Pikitup has been mandated by the City to provide sustainable waste management service solutions to address the illegal dumping challenge. However, Pikitup does not have the resources to address this problem by reactively removing illegally dumped waste from open spaces and continually picking up litter from the streets.
This is why it has adopted a proactive approach to the challenge, which includes educating the citizens of Johannesburg on the importance of keeping their communities clean. An important component of the campaign will be to educate communities on the impact of littering and illegal dumping on Pikitup’s ability to provide an effective and efficient waste management service to all communities. It will also address the negative impact these unlawful practices have on the environment.
This dovetails perfectly with the wonderful concept of “shanyel’ amabala”, which refers to “sweeping one’ own yard”. Pikitup wants the citizens of Johannesburg to embrace the idea of “shanyel’ amabala” by keeping their own spaces clean. And then it wants them to extend this concept more broadly by making a concerted effort to keep their pavements, roads and broader communities clean.
While appealing to the public’s good will is one thing, there are still going to be people who persist in dumping illegally. In this respect, Pikitup has concluded a Service Level Agreement (SLA) and a Memorandum of Understanding (MOU) with the Johannesburg Municipal Police Department. The SLA and MOU provides for 34 dedicated police officers to enforce the Waste Management By-laws – especially as they relate to illegal dumping and littering.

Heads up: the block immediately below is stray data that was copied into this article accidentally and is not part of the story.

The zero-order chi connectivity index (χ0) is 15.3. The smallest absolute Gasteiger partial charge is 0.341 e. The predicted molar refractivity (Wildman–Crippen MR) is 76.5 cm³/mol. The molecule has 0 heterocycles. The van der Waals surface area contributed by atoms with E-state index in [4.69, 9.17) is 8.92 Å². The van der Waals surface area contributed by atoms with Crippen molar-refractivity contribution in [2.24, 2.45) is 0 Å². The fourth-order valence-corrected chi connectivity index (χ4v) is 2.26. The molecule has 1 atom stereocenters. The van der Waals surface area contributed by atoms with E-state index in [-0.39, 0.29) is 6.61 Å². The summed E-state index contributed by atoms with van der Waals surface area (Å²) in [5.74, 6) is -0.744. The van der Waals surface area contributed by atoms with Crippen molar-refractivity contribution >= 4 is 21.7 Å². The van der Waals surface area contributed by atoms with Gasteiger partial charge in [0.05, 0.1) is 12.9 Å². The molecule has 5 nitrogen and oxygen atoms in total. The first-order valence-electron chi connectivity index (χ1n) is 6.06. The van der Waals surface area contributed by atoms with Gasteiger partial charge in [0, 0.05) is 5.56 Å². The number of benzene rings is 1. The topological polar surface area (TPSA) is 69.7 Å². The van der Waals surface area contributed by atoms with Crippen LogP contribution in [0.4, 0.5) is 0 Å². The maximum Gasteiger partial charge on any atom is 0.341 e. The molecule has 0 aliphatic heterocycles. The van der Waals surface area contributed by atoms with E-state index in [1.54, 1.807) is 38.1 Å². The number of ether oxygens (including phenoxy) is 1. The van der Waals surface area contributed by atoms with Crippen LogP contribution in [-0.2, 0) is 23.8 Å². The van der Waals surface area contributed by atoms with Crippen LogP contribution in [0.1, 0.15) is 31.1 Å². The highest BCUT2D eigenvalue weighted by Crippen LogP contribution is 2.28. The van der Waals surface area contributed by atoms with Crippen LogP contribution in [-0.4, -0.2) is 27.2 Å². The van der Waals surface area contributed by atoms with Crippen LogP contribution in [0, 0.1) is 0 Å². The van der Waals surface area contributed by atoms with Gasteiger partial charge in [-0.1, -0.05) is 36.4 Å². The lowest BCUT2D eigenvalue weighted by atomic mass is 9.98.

The proposed Illegal Dumping Programme has been designed to address many of the issues referred to above. The programme has the ability to create pride in communities, educate communities through marketing and advertising, introduce penalties for people and companies transgressing the By-laws, mobilise the general public, change mind sets and attitudes, introducing community service fines, and upgrading Pikitup facilities.
To ensure sustainability of the programme, Pikitup has partnered with City Parks, which will take over all cleaned up dump sites as part of a major rehabilitation process.
The working relationships with JMPD and City Parks draws on the resources and capacity of each body towards achieving clearly defined goals. Underpinning this is the recognition that these entities are statutory organisations bound by the constitutional principles of co-operative governance and mandated to contribute towards the improvement, sustenance and delivery of basic waste management services in the city.
All these initiatives need to be linked to the city’s Growth Development Strategy 2040 outreach programme, which envisions Johannesburg as a city of opportunity where the benefits of balanced economic growth will be shared in a way that enables all residents to gain access to the ladder of prosperity and where the poor, vulnerable and excluded will be supported out of poverty to realise upward social mobility.